“What is remarkable,” Thomas Cahill writes, “is not that Patrick should have felt an overwhelming sense of mission, but that in the four centuries between Paul and Patrick there are no missionaries.” “Patrick crossed that threshold upon which we left Augustine hesitating.” Patrick was “the first missionary to barbarians beyond the reach of Roman law.”
On the last, cold day of December in the dying year we count as 406, the river Rhine froze solid, providing the natural bridge that hundreds of thousands of hungry men, women and children had been waiting for. They were the barbari—to the Romans an undistinguished, matted mass of Others. Patrick was “the imperfect Roman” meaning that Patrick did not live past his teenage years in the Roman culture; he endured the trauma of forced relocation to Ireland. Years later he was not at home in either Roman or Irish culture. This severe mercy made him perfect person to communicate which the gospel of the kingdom to the Irish.
Leaving the Homeland, Like Abraham. Ireland was, according to Cahill, the “only land into which Christianity was introduced without bloodshed. There are no Irish martyrs. This troubled the Irish, to whom a glorious death by violence presented such an exciting finale.” “The Irish revered as martyrs not only those who died for their faith, but also those whose ascetic discipline made their lives a kind of daily immolation for Christ.” So, the Irish developed a new kind of martyrdom. They called it Green Martyrdom, as opposed to Red Martyrdom. If they couldn’t lose their lives for Christ, they could die to the worldly. They would leave the comforts of home, go to the green hills and mountains or to an island and study Scriptures, copy Scriptures and commune with God. Gougaud states that “Voluntary exile appealed to them as the supreme immolation, and as being specially adapted to perfect the act of renunciation they had undertaken.” Phrases such as “for the welfare of the soul” and “to gain the heavenly fatherland” are used to describe their motivation. The ideal of Green Martyrdom led Irish to become missionaries. This book is honeycombed with remembrances of the God of Abraham, who was went to a place that God showed him, that all the nations might be blessed.
How the Irish Lit Europe with the Love of Reading. Cahill wrote, “The first Irish Christians also became the first Irish literates.” He continued:
Where they went, the Irish brought with them their books, many unseen in Europe for centuries and tied to their waists as signs of triumph, just as Irish heroes had once tied to their waists their enemies’ heads. In the bays and valleys of their exile, they re-established literacy and breathed new life into the exhausted literary culture of Europe. And that is how the Irish saved civilization.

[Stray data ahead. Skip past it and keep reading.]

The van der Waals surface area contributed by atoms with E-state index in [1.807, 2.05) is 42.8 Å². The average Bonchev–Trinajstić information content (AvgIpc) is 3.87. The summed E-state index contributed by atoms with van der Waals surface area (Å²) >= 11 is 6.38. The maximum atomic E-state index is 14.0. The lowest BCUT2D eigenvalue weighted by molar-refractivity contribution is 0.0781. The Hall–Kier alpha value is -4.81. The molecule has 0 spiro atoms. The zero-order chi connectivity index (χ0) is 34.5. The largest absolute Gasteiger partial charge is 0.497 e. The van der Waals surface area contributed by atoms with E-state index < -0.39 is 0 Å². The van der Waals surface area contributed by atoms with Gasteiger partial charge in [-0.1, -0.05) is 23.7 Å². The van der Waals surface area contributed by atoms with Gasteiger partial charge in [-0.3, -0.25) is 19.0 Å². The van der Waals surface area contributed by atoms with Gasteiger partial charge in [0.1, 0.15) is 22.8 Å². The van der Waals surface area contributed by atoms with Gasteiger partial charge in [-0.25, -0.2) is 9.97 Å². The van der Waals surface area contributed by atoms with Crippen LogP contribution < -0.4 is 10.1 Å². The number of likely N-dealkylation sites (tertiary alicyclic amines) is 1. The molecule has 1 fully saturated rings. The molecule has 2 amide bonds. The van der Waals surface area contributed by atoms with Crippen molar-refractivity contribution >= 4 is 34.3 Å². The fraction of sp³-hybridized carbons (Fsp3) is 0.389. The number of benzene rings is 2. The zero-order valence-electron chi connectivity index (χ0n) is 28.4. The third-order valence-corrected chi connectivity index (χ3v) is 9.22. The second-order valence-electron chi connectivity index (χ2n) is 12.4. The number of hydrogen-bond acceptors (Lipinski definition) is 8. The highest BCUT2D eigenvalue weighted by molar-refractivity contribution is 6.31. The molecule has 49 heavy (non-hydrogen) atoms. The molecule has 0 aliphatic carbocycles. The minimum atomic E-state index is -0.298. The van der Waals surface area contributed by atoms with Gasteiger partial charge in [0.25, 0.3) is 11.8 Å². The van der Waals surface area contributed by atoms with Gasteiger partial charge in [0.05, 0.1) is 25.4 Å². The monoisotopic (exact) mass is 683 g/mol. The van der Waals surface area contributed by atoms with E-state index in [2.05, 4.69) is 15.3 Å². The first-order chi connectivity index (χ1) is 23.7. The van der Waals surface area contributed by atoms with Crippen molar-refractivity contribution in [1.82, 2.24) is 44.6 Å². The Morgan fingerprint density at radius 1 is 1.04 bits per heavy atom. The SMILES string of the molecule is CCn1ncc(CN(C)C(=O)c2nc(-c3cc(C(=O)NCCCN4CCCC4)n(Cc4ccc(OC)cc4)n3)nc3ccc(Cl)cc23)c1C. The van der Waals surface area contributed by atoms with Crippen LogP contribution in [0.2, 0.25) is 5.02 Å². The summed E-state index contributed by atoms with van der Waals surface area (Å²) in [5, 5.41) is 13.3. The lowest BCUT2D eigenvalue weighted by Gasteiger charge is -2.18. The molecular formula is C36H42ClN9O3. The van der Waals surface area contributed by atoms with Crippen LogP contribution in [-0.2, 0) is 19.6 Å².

The monastic pattern of administrating the Christian community. For a long time, the Christian communities were administrated by monasteries, not parish churches. Abbots appointed bishops. This was the pattern of Celtic Christian communities from the 6th to the 9th century. It endured for such a long time that we must reckon it a legitimate version of Christian governing, an alternative to Catholic and Protestant hierarchies. The Celtic monks minted so many missionary monasteries over so vast an expanse of rural Europe that the de-centralized nature of their government seems to prove that there is nothing inherently better or more natural about the Roman pattern of rule by district bishops, whose power emanates from a central locus.
Cahill, Thomas. How the Irish Saved Civilization: The Untold Story of Ireland’s Heroic Role from the Fall of Rome to the Rise of Medieval Europe. 1st ed. New York: Nan A. Talese, Doubleday, 1995.
Fletcher, R. A. The Barbarian Conversion: From Paganism to Christianity. 1st American ed. New York: H. Holt and Co., 1998.
 Thomas Cahill, How the Irish Saved Civilization: The Untold Story of Ireland’s Heroic Role from the Fall of Rome to the Rise of Medieval Europe, 1st ed. (New York: Nan A. Talese, Doubleday, 1995). p. 187. Cahill should have confined his statement to the Roman church, of course; the Church of the East had sending bases in Nisibis (modern day Nusaybin in Turkey) and Edessa (now Urfa) from whence missionaries went eastward to Persia and beyond.
 R. A. Fletcher, The Barbarian Conversion: From Paganism to Christianity, 1st American ed. (New York: H. Holt and Co., 1998). 86
 Cahill, How the Irish Saved Civilization: The Untold Story of Ireland’s Heroic Role from the Fall of Rome to the Rise of Medieval Europe. 108
 Ibid. 11
 Ibid. 187
 Ibid. 136
 Ibid. 140
 Ibid. 151
 Ibid. p. 151
 Ibid. 196